back to article GCHQ pushes for 'virtual crocodile clips' on chat apps – the ability to silently slip into private encrypted comms

Britain's surveillance nerve-center GCHQ is trying a different tack in its effort to introduce backdoors into encrypted apps: reasonableness. In an essay by the technical director of the spy agency's National Cyber Security Centre, Ian Levy, and technical director for cryptanalysis at GCHQ, Crispin Robinson, the authors go out …

  1. Michael Jarve

    Quid pro quo, Clarice...

    If the government wants back doors for intercepting private communications, which they have in the past, without warrant, authorization, and against the law, they can offer something else, aside from “security” in return- uncompromising transparency. If someone has even a remotely legitimate reason to ask why they spied on so-and-so without warrant or authorization, they must provide a timely, well reasoned, and above all legitimate response or face the same dire consequences as their victims. Further, there must be sanctions for violating this principle, with real teeth- think multi- million dollar fines to the government, just as they would give The Face Book, Google, etc all. Ben Franklin, one of the founding fathers of my country famously said “Those who would give up essential Liberty, to purchase a little temporary Safety, deserve neither Liberty nor Safety.” This is as right today as it was then. The Brits may hold different views. Just remember that “....temporary safety...” more often becomes permanent in a nanny state.

  2. TheOldFellow

    Re: Quid pro quo, Clarice...

    Most Brits agree with you. It's just the rulers who don't. I am not talking about the elected misgovernment, but the deep perpetual misgovernment that lives in the Civil Service and the Old-Boys networks.

    We never had 'essential Liberty' to give up, it was never granted when the Crown passed it's open self-interest to the hidden deep-state.

  3. DJO Silver badge

    Re: Quid pro quo, Clarice...

    Further, there must be sanctions for violating this principle, with real teeth- think multi- million dollar fines to the government, just as they would give The Face Book, Google, etc all.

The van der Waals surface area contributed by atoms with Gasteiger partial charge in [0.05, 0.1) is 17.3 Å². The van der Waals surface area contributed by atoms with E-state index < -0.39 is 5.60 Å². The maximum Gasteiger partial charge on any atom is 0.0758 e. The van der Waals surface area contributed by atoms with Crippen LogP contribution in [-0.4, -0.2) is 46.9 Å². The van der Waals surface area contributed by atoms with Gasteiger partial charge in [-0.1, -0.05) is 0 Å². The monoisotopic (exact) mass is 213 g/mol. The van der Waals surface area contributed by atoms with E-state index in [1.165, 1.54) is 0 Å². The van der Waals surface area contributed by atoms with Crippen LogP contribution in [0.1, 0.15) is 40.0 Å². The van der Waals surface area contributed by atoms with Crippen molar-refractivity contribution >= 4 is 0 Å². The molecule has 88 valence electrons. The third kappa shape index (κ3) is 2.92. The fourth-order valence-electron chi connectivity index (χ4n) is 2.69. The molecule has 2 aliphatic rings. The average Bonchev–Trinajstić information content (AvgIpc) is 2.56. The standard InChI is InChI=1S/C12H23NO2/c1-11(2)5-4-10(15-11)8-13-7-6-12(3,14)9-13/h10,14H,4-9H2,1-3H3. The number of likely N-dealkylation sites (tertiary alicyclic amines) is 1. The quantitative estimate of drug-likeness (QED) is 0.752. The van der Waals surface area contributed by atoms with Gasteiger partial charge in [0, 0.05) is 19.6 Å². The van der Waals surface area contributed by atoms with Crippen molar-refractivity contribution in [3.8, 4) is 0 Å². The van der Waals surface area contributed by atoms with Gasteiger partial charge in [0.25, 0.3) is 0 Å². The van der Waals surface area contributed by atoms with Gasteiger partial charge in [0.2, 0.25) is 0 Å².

So you want to penalise the tax payers?

    Fining the government has zero effect as the money just comes from the exchequer, no, if you want sanctions then disbarment from public office, personal fines to (then ex) ministers, confiscation of property, tar & feathers might be a bit too far but the principle of pubic humiliation as punishment for crimes against the people they are supposed to serve is correct.

  4. AndyS

    Re: Quid pro quo, Clarice...

    > ... the hidden deep-state

    OK, I was following you up to that point, but then... What is this, an Alt-Right US rag? Let me guess, Hillary runs this deep-state from a pizza parlour?

    Conspiracy theories don't do anyone any good. Adopting the same language as the nuts across the pond will do you no favours, any more than shouting "AM I BEING DETAINED" will get the police to take your civil liberties seriously.

  5. Voyna i Mor Silver badge

    Re: Quid pro quo, Clarice...

    "OK, I was following you up to that point, but then... What is this, an Alt-Right US rag?"

    It is difficult, because there really is a hidden British state. The security services have kept files on Labour Prime Ministers. Secret policemen really have infiltrated harmless pressure groups in order to make them more extreme. Senior civil servants really do come from an extremely narrow range of backgrounds and, mostly, schools. The public school system really does discourage social mobility. It isn't left or right but fundamentally authoritarianism versus liberalism, with the system, including GCHQ, very definitely on the side of authoritarianism. Brexit makes it easier because then nobody is poking around asking awkward questions.

    Hillary Clinton really is part of the authoritarian wing of the US Democratic Party.

    The difficulty, given the sheer stupidity and lack of critical thinking of the average person, is how to create a better system.

  6. jmch Silver badge

    Re: Quid pro quo, Clarice...

    As mentioned in the article, it's a question of trust. GCHQ etc have broken their trust and if they want to rebuild it, more than empty words are required.

    In principle I am not against law enforcement having access to the communications of nasty people. BUT they need a warrant that is targeted at a specific person or small group of people, and limited in scope (what they are looking for) and time (limited to a few months and needs to go through full process to reauthorise). Also, to guarantee that the powers are not being abused, the intercept HAS to be done through the 3rd-party service provider (eg Whatsapp) not directly by GCHQ etc, and these providers need to be paid by law enforcement to provide their services, AND most importantly be allowed, nay, required, to publish frequently and in detail how many intercepts they are being asked to make. Plus any other safeguards as may seem necessary including truly independent external oversight and heavy penalties (including jail time) for abusers.